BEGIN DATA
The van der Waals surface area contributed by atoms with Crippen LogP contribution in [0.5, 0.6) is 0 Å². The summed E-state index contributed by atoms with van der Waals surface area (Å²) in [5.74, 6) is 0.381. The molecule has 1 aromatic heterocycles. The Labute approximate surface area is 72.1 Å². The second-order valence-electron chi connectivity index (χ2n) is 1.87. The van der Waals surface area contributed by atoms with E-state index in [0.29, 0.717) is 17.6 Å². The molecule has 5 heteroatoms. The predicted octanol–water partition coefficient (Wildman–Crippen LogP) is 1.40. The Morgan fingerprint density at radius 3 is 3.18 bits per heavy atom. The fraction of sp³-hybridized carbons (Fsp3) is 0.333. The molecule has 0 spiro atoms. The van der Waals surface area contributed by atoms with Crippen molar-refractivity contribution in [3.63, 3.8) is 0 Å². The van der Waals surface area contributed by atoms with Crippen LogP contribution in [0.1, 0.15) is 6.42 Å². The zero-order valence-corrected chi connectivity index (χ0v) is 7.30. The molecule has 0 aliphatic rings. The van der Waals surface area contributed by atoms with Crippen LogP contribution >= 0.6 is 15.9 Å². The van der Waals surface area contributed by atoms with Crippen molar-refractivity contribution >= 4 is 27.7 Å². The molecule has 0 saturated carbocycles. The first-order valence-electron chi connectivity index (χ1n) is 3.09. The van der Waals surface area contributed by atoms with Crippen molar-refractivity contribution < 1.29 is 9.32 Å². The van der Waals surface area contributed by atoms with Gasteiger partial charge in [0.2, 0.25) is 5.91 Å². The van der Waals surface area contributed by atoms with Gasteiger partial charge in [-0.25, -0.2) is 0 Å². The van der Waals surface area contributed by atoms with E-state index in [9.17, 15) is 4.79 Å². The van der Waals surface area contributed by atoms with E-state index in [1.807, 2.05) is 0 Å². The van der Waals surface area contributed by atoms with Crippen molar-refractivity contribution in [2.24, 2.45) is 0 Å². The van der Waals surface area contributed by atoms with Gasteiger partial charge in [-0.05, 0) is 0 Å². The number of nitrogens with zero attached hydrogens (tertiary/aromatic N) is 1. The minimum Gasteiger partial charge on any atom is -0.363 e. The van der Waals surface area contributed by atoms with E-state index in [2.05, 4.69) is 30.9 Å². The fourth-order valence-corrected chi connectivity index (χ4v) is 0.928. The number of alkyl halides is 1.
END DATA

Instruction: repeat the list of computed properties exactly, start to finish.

The van der Waals surface area contributed by atoms with Crippen LogP contribution in [0.5, 0.6) is 0 Å². The summed E-state index contributed by atoms with van der Waals surface area (Å²) in [5.74, 6) is 0.381. The molecule has 1 aromatic heterocycles. The Labute approximate surface area is 72.1 Å². The second-order valence-electron chi connectivity index (χ2n) is 1.87. The van der Waals surface area contributed by atoms with E-state index in [0.29, 0.717) is 17.6 Å². The molecule has 5 heteroatoms. The predicted octanol–water partition coefficient (Wildman–Crippen LogP) is 1.40. The Morgan fingerprint density at radius 3 is 3.18 bits per heavy atom. The fraction of sp³-hybridized carbons (Fsp3) is 0.333. The molecule has 0 spiro atoms. The van der Waals surface area contributed by atoms with Crippen molar-refractivity contribution in [3.63, 3.8) is 0 Å². The van der Waals surface area contributed by atoms with Crippen LogP contribution in [0.1, 0.15) is 6.42 Å². The zero-order valence-corrected chi connectivity index (χ0v) is 7.30. The molecule has 0 aliphatic rings. The van der Waals surface area contributed by atoms with Crippen LogP contribution >= 0.6 is 15.9 Å². The van der Waals surface area contributed by atoms with Crippen molar-refractivity contribution >= 4 is 27.7 Å². The molecule has 0 saturated carbocycles. The first-order valence-electron chi connectivity index (χ1n) is 3.09. The van der Waals surface area contributed by atoms with Crippen molar-refractivity contribution < 1.29 is 9.32 Å². The van der Waals surface area contributed by atoms with Gasteiger partial charge in [0.2, 0.25) is 5.91 Å². The van der Waals surface area contributed by atoms with Gasteiger partial charge in [-0.25, -0.2) is 0 Å². The van der Waals surface area contributed by atoms with E-state index in [9.17, 15) is 4.79 Å². The van der Waals surface area contributed by atoms with E-state index in [1.807, 2.05) is 0 Å². The van der Waals surface area contributed by atoms with Crippen molar-refractivity contribution in [2.24, 2.45) is 0 Å². The van der Waals surface area contributed by atoms with Gasteiger partial charge in [-0.05, 0) is 0 Å². The number of nitrogens with zero attached hydrogens (tertiary/aromatic N) is 1. The minimum Gasteiger partial charge on any atom is -0.363 e. The van der Waals surface area contributed by atoms with E-state index in [2.05, 4.69) is 30.9 Å². The fourth-order valence-corrected chi connectivity index (χ4v) is 0.928. The number of alkyl halides is 1.